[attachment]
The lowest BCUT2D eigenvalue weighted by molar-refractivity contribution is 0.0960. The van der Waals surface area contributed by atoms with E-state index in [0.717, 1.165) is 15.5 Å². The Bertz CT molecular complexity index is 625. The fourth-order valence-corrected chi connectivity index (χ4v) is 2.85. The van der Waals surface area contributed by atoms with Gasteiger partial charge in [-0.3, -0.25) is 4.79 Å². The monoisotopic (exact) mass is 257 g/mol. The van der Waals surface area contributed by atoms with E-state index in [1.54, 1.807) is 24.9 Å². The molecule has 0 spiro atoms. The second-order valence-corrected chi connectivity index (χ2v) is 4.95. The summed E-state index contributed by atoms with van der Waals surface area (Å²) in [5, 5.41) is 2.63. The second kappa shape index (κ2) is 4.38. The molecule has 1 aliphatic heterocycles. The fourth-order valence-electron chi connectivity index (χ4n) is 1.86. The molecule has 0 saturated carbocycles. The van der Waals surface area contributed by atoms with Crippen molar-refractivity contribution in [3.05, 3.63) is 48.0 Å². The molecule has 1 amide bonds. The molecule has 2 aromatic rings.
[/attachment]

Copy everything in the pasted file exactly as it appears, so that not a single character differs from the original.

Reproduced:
The lowest BCUT2D eigenvalue weighted by molar-refractivity contribution is 0.0960. The van der Waals surface area contributed by atoms with E-state index in [0.717, 1.165) is 15.5 Å². The Bertz CT molecular complexity index is 625. The fourth-order valence-corrected chi connectivity index (χ4v) is 2.85. The van der Waals surface area contributed by atoms with Gasteiger partial charge in [-0.3, -0.25) is 4.79 Å². The monoisotopic (exact) mass is 257 g/mol. The van der Waals surface area contributed by atoms with E-state index in [1.54, 1.807) is 24.9 Å². The molecule has 0 spiro atoms. The second-order valence-corrected chi connectivity index (χ2v) is 4.95. The summed E-state index contributed by atoms with van der Waals surface area (Å²) in [5, 5.41) is 2.63. The second kappa shape index (κ2) is 4.38. The molecule has 1 aliphatic heterocycles. The fourth-order valence-electron chi connectivity index (χ4n) is 1.86. The molecule has 0 saturated carbocycles. The van der Waals surface area contributed by atoms with Crippen molar-refractivity contribution in [3.05, 3.63) is 48.0 Å². The molecule has 1 amide bonds. The molecule has 2 aromatic rings.